The second offering in Opera North’s varied summer season is that epitome of operatic finesse, Mozart’s Figaro.
Although not quite matching the musical or scenic standards of La rondine, it nevertheless offers good value for money, its young cast throwing themselves into the rather physical production with energy.
In every way, Figaro is a masterpiece that never fails to astonish in its variety and invention, and many of Mozart’s most popular arias derive from the work.
‘Voi che sapete’, ‘Deh vieni, non tardar, ‘Porgi amor’, ‘Dove sono’, ‘Non pi andrai’ – the piece is littered with examples of Mozart and Da Ponte’s psychological insight, and its narrative structure is astonishing. The second act finale remains one of opera’s most cleverly calculated set pieces, with character after character turning up on the scene to add to the confusion.
Opera North‘s production, which I first saw in May 1996 at the Palace Theatre in Manchester, is very strongly directed by Caroline Gawn. The pacing is exemplary, so that intimate arias are given the time to breathe, and the comic moments are intensified by imaginative stage business. However, the set designs by Alice Purcell are for the most part hideous, a repulsively grotesque Wizard of Oz-like background which is a shame, because the acting is dedicated and the evening is never less than entertaining.
There were some exceptional vocal performances. Wyn Pencarreg and Jeni Bern played Figaro and Susanna to perfection, the former in particular projecting well into the Lowry’s unforgiving acoustic. As the Countess, Linda Richardson rushed her way through her Act 2 aria but was highly impressive in ‘Are they over and gone forever’ (‘Dove sono’), both in coloratura and poignant delivery. And after a slightly weak first act, Julianne Young sang Cherubino with the warmth of tone that one hears only from the greatest Mozartians (not least her teacher at the Royal College of Music, Lillian Watson).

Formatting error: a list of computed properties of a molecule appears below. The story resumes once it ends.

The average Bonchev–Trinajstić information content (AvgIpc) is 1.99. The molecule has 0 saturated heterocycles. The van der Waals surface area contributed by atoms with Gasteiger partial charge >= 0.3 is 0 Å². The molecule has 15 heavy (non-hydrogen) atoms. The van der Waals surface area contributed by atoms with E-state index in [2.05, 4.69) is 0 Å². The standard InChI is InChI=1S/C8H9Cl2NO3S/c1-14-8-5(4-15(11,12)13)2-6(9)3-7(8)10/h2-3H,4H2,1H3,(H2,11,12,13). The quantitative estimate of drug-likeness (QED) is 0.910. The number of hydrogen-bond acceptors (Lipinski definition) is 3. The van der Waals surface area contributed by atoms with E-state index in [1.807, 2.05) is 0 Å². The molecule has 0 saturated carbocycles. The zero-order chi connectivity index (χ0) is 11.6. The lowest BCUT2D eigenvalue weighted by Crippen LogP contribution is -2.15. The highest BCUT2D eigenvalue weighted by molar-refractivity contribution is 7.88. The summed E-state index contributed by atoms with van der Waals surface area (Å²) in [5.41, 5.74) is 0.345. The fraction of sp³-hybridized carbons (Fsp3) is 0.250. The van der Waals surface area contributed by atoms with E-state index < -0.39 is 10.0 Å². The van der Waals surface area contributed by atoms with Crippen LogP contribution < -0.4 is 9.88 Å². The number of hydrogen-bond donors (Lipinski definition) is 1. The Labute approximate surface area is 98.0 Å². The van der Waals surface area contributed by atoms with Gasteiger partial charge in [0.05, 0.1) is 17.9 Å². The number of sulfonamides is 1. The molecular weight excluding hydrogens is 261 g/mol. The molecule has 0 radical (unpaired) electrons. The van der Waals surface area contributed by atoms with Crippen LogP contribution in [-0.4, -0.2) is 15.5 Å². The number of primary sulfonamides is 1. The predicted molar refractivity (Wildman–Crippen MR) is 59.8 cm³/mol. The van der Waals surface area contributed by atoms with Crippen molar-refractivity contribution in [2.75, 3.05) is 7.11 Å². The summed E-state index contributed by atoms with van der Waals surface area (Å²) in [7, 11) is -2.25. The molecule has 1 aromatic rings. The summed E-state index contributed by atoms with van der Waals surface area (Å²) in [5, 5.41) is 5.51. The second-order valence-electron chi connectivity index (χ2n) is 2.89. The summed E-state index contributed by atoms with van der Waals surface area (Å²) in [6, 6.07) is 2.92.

Angela Hickey was a vocally decrepit Marcellina, but so hilarious that one didn’t care; as Doctor Bartolo, Jonathan Best was underpowered but in the spirit of the production. The only real disappointment was James McOran-Campbell as the Count. Looking ill at ease for much of the time, he struggled to project his voice or produce the velvet timbre once expects for the role. However, he did sing his Act III aria with some elegance.
One of the strongest performances came from Lucy Crowe as Barbarina. She inhabited the character and the production very naturally, and has that easy soaring quality in her pure voice that is ideal for Mozart’s soubrette parts. She will surely be an admirable Susanna when she takes over the role on Opera North’s tour from 25 May.
The Orchestra of Opera North was again one of the evening’s strong points, with some lovely colours from the clarinet and oboe in the Countess’ arias and the strings accompanying subtly for the most part. Conductor Christian Gansch pushed some of the tempi in the wrong direction, for instance the excessively fast rendition of the opening arias of Act 2, which robbed it of feeling. Nevertheless, it all moved along very well, the musical pace rarely slackening, and the chorus acted and sang their socks off.
It may not carry the famous names or be the most glamorous Marriage of Figaro you could ever hope to see, but it’s one of the freshest and most lively Mozart productions currently doing the rounds.
Opera North performs The Marriage of Figaro again at the Lowry, Salford Quays, on Friday May 12, and tours with Figaro, La rondine and Kurt Weill’s Arms and the Cow to Newcastle, Hull, Sheffield and Aberdeen until June 17.